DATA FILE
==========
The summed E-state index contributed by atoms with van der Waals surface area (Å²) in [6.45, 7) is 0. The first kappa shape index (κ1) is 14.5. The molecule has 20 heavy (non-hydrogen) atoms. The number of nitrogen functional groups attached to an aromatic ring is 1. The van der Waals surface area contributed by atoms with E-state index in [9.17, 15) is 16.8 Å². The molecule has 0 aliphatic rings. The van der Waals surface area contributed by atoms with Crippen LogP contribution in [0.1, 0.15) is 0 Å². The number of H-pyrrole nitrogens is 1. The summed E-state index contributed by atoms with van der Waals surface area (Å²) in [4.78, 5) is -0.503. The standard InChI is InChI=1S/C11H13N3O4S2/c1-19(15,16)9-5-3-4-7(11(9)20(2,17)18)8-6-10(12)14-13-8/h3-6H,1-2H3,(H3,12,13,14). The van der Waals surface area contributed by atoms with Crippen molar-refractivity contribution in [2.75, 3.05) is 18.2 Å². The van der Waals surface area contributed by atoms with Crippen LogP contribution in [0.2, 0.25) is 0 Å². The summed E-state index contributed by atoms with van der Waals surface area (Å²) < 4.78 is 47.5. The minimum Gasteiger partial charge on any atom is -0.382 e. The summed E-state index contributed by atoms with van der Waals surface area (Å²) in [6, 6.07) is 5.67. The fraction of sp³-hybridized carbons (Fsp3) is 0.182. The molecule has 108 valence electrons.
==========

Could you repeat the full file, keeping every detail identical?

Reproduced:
The summed E-state index contributed by atoms with van der Waals surface area (Å²) in [6.45, 7) is 0. The first kappa shape index (κ1) is 14.5. The molecule has 20 heavy (non-hydrogen) atoms. The number of nitrogen functional groups attached to an aromatic ring is 1. The van der Waals surface area contributed by atoms with E-state index in [9.17, 15) is 16.8 Å². The molecule has 0 aliphatic rings. The van der Waals surface area contributed by atoms with Crippen LogP contribution in [0.1, 0.15) is 0 Å². The number of H-pyrrole nitrogens is 1. The summed E-state index contributed by atoms with van der Waals surface area (Å²) in [4.78, 5) is -0.503. The standard InChI is InChI=1S/C11H13N3O4S2/c1-19(15,16)9-5-3-4-7(11(9)20(2,17)18)8-6-10(12)14-13-8/h3-6H,1-2H3,(H3,12,13,14). The van der Waals surface area contributed by atoms with Crippen molar-refractivity contribution in [2.75, 3.05) is 18.2 Å². The van der Waals surface area contributed by atoms with Crippen LogP contribution in [0.2, 0.25) is 0 Å². The summed E-state index contributed by atoms with van der Waals surface area (Å²) < 4.78 is 47.5. The minimum Gasteiger partial charge on any atom is -0.382 e. The summed E-state index contributed by atoms with van der Waals surface area (Å²) in [6, 6.07) is 5.67. The fraction of sp³-hybridized carbons (Fsp3) is 0.182. The molecule has 108 valence electrons.